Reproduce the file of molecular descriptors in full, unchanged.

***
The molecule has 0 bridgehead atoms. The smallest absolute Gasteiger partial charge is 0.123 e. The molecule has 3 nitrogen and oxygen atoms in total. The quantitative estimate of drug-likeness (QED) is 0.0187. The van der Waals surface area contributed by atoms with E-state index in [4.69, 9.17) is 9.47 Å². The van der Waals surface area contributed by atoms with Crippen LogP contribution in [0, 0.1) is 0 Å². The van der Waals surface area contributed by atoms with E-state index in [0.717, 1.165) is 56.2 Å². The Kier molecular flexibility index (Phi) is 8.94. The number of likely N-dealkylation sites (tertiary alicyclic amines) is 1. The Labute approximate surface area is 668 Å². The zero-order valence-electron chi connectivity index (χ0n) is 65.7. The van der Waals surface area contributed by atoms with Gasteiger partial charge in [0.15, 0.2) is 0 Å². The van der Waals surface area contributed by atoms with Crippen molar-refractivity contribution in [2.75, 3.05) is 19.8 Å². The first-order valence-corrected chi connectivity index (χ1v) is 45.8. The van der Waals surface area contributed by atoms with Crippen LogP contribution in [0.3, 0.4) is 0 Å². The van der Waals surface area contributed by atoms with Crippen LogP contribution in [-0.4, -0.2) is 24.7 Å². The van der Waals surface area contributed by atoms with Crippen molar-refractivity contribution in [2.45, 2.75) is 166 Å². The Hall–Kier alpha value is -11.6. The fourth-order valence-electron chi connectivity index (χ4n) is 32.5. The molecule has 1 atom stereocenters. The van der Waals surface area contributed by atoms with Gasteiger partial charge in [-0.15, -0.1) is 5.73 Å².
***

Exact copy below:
The molecule has 0 bridgehead atoms. The smallest absolute Gasteiger partial charge is 0.123 e. The molecule has 3 nitrogen and oxygen atoms in total. The quantitative estimate of drug-likeness (QED) is 0.0187. The van der Waals surface area contributed by atoms with E-state index in [4.69, 9.17) is 9.47 Å². The van der Waals surface area contributed by atoms with Crippen LogP contribution in [0, 0.1) is 0 Å². The van der Waals surface area contributed by atoms with E-state index in [0.717, 1.165) is 56.2 Å². The Kier molecular flexibility index (Phi) is 8.94. The number of likely N-dealkylation sites (tertiary alicyclic amines) is 1. The Labute approximate surface area is 668 Å². The zero-order valence-electron chi connectivity index (χ0n) is 65.7. The van der Waals surface area contributed by atoms with Gasteiger partial charge in [0.15, 0.2) is 0 Å². The van der Waals surface area contributed by atoms with Crippen molar-refractivity contribution in [2.75, 3.05) is 19.8 Å². The first-order valence-corrected chi connectivity index (χ1v) is 45.8. The van der Waals surface area contributed by atoms with Crippen LogP contribution in [0.3, 0.4) is 0 Å². The van der Waals surface area contributed by atoms with Crippen LogP contribution in [-0.4, -0.2) is 24.7 Å². The van der Waals surface area contributed by atoms with Crippen molar-refractivity contribution in [2.45, 2.75) is 166 Å². The Hall–Kier alpha value is -11.6. The fourth-order valence-electron chi connectivity index (χ4n) is 32.5. The molecule has 1 atom stereocenters. The van der Waals surface area contributed by atoms with Gasteiger partial charge in [-0.15, -0.1) is 5.73 Å².